God made a promise that if the Israelites were obedient, He would go before them and drive their enemies out of the land. God promised to keep His people healthy. He would bless the food they ate. He also promised to send His fear before the Israelites and indeed as people encountered the Israelites the fear of God preceded them. People were not afraid of the Israelites. They were fearful of the God of the Israelites. God would send hornets, or the hornet before them. This could be the actual insect we know. The people of the East respected the hornet. Hornets are part of the wasp family and they have painful stings. God may have in fact called upon large swarms of hornets to drive people away from the promised land. Or hornet could mean some sort of a plague.
Lastly, we see the Israelites ratifying the covenant with God. The Lord invited Moses, Aaron, and Aaron's two oldest sons to come to Him. This invitation speaks to God's grace and His holiness. God could only be approached on His terms. God gave specific instructions to Moses, Aaron and the 70 elders who also went up to the Lord, but only Moses could come near the Lord. Today we are all called to come near to God through Jesus. The ratification of the covenant would take more than just a raising of the hands vote. With one voice the people pledged to keep all the commands the Lord had given them. Moses built an altar to the Lord. He set up twelve stones, one for each tribe. The young men set aside to serve as priests offered both burnt offerings and peace offerings. Burnt offerings were incinerated in their entirety upon the altar after the blood was drained out of the animals. Some of the blood was sprinkled on the altar signifying God had forgiven the sins of His people. Moses also took some of the blood and sprinkled it on the people. This ratified the covenant. Both God and the people had been sprinkled with the blood of the sacrificial animal. Peace offerings were the prelude to a great celebration.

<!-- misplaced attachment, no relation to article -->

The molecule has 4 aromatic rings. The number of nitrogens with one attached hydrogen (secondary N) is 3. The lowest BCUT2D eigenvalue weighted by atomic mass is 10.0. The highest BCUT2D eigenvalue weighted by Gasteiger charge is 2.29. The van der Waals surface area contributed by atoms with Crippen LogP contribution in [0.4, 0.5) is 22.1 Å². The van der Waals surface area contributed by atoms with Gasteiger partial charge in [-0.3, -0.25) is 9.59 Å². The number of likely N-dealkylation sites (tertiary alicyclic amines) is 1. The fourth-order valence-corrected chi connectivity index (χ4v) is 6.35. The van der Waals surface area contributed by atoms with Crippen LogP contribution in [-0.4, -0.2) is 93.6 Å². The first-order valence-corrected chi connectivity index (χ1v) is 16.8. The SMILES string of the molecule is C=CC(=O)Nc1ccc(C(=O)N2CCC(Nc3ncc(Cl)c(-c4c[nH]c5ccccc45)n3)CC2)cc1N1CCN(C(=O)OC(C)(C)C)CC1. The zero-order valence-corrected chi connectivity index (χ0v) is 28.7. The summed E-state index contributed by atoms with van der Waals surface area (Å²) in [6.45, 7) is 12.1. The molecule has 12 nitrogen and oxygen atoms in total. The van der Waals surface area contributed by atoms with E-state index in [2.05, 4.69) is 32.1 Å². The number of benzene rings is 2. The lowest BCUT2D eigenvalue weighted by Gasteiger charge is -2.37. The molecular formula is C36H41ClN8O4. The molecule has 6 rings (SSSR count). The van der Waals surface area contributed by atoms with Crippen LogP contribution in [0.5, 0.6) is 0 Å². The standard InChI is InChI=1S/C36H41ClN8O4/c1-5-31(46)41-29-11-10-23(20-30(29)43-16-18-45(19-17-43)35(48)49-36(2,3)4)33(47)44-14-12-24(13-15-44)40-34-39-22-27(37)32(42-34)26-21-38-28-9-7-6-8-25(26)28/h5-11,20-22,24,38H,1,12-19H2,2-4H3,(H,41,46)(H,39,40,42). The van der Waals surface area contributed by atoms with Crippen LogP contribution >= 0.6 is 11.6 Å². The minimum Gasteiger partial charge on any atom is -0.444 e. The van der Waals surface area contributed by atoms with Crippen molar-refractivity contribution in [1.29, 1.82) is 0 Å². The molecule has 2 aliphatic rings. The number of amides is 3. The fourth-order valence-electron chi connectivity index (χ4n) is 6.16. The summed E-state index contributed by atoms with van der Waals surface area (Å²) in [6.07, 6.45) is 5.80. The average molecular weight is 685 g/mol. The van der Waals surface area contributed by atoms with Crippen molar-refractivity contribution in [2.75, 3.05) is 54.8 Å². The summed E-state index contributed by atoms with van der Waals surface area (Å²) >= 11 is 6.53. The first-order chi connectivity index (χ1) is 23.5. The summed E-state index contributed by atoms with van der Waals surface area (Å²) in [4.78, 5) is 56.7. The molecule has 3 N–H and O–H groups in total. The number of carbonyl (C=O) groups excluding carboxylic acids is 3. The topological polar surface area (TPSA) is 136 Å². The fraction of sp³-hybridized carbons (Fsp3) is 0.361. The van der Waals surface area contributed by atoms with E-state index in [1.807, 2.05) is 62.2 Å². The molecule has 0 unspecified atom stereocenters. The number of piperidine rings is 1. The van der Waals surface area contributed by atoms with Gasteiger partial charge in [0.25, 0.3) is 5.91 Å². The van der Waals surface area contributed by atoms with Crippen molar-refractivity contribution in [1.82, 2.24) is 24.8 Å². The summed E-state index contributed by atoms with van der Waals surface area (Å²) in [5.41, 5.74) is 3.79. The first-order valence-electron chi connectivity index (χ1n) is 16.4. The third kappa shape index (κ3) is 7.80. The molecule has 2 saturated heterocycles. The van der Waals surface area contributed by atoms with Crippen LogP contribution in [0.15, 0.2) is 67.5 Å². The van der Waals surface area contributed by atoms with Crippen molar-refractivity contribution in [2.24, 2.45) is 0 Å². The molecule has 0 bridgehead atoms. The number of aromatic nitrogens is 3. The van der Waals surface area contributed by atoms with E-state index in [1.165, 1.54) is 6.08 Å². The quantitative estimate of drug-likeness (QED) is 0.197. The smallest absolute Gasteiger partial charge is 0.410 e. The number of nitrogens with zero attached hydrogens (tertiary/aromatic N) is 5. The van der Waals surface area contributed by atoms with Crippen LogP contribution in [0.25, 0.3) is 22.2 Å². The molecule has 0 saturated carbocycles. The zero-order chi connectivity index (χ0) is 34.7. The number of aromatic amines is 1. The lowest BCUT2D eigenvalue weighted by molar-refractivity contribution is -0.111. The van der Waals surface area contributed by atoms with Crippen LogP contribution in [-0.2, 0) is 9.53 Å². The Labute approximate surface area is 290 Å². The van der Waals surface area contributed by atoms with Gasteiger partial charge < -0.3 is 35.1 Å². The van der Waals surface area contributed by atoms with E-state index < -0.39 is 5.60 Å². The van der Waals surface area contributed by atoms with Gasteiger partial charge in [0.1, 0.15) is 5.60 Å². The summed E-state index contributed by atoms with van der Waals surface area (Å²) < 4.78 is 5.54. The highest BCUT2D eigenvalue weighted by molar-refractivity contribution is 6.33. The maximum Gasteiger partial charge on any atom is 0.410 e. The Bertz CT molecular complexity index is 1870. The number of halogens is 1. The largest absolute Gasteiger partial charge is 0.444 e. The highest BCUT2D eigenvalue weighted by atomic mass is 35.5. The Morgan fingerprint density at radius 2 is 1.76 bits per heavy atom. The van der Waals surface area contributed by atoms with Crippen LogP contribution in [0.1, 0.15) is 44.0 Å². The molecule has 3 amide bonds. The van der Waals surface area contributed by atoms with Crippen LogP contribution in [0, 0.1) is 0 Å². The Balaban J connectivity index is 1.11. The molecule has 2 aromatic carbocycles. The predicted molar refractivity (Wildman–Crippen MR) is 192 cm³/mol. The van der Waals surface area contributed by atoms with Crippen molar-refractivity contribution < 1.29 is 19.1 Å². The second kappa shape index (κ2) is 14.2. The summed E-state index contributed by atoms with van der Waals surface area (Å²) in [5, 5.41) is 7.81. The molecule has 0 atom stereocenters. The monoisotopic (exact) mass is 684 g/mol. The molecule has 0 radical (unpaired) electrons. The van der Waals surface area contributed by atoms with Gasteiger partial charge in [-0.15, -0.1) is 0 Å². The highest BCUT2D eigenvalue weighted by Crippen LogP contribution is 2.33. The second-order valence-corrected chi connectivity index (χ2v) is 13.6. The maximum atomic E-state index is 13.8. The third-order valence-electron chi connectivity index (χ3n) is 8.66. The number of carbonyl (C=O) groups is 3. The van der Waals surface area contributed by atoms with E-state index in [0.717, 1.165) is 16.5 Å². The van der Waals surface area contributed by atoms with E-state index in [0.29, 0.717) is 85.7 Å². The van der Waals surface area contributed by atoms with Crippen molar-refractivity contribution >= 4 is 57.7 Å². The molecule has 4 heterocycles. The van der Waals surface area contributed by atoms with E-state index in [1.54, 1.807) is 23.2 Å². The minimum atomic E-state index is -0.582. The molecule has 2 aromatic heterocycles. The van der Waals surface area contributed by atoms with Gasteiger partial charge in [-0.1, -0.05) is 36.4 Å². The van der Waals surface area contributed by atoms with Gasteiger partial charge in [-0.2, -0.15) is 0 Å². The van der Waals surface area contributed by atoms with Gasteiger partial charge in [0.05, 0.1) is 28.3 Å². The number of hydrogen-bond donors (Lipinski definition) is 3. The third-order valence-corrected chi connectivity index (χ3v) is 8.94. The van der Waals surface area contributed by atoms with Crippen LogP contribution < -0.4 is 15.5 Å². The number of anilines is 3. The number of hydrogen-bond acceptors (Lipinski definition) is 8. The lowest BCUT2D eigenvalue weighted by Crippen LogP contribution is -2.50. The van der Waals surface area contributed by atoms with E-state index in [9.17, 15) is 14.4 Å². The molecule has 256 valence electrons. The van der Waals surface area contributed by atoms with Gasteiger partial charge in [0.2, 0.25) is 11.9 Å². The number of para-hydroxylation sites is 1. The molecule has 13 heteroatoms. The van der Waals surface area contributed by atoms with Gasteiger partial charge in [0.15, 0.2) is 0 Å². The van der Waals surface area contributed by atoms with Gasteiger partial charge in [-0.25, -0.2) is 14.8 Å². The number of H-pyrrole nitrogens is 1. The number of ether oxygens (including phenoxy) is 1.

The Lord's promise from Exodus 6:6-8 was about to move into its third phase. God had redeemed His people. He had taken them to Himself as His people and now He is preparing to come among them and be their God. Tomorrow we will see the instructions for the building of the tabernacle in the wilderness.
In His Grip
Pastor Matt W